M=7

30

M=6

25

20

M=5

15

M=4 10

5

6. Conclusion

0 0

0.4

0.6

0.8

1

1.2

1.4

40

35 M=7

M=6

Rate(bits/symbol/carrier)

In this paper we propose a new bit allocation scheme based on ordered statistics of channel matrix Hn ’s singular value. The new algorithm does not require a large number of antennas to work well, thus it didn’t suffer from high feedback data amount. It is simpler than other schemes in that its solution can be precomputed and the number of unknowns is small. It is also more ﬂexible in trade-off between performance and complexity since different number of thresholds can be used for different performance. Our method can be extended to general channel matrix other than the Gaussian case as long as Hn ’s marginal P.D.F of ordered singular values is obtainable either analytically or numerically. In simulation we show the proposed scheme outperforms conventional FFC scheme by 0.8dB for 2 antenna system with similar complexity.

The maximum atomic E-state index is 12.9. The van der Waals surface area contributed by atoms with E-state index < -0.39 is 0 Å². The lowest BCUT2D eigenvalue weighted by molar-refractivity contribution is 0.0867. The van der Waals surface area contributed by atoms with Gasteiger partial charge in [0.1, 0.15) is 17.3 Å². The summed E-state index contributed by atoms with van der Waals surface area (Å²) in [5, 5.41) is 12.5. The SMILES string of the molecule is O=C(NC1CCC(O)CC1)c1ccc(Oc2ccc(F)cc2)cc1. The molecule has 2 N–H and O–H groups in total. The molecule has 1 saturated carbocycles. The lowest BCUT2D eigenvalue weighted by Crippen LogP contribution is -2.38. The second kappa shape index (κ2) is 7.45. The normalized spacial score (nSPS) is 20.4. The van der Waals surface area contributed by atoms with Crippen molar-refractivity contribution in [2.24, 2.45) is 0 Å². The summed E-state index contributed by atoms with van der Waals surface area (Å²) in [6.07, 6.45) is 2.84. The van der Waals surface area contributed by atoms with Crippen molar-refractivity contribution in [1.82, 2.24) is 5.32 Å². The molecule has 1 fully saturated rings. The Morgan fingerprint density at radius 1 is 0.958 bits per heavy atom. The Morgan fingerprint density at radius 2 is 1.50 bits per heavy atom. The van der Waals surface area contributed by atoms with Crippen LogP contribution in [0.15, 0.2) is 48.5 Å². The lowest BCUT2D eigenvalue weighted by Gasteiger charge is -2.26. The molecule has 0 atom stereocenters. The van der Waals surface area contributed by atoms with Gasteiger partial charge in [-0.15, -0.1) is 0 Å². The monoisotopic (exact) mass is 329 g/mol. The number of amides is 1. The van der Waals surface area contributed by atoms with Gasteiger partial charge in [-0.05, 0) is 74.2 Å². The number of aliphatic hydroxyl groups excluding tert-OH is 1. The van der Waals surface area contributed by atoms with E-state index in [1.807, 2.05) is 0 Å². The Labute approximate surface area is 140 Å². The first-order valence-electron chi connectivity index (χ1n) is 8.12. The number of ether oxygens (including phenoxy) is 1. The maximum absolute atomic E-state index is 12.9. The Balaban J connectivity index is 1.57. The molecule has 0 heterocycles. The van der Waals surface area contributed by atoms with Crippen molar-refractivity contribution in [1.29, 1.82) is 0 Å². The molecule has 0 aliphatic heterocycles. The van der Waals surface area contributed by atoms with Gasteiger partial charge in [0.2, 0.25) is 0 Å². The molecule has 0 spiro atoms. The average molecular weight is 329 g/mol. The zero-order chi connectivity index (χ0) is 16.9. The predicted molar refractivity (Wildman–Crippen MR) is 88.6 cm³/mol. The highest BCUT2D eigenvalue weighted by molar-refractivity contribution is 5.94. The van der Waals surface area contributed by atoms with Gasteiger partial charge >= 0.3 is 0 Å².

0.2

(b) new scheme with 1 sub-category

30

M=5 M=4

25

20

M=3 M=2

15

10

5

0 0.05

0.1

0.15

0.2

0.25

0.3

0.35

0.4

0.45

0.5

0.55

(c) new scheme with 6 sub-categories

7. Acknowledgment Figure 5. loss in average SNR per antenna per carrier (dB) compared to ideal water-ﬁlling This work is supported by National Science Foundation under grant No.60272079.

References  S. V. Antonia M. Tulino. Random Matrix Theory and Wireless Communications, Foundations and Trends in Communications and Information Theory. now Publisher Inc, 2004.  G. BUREL. Statistical analysis of the smallest singular value in mimo transmission systems. WSEAS International conference on Signal, Speech and Image Proccessing, September 2002.  J. R. B. Joon Hyun Sung. Rate-allocation strategies for closed-loop mimo-ofdm. Proceeding of Vehicular Technology Conference, 1(58):483–487, January 2003.

## Ordered Statistics based rate allocation scheme for ... - IEEE Xplore

We propose a new rate allocation algorithm for closed loop MIMO-OFDM system. The new scheme utilizes or- dered statistics of channel matrix's singular value ...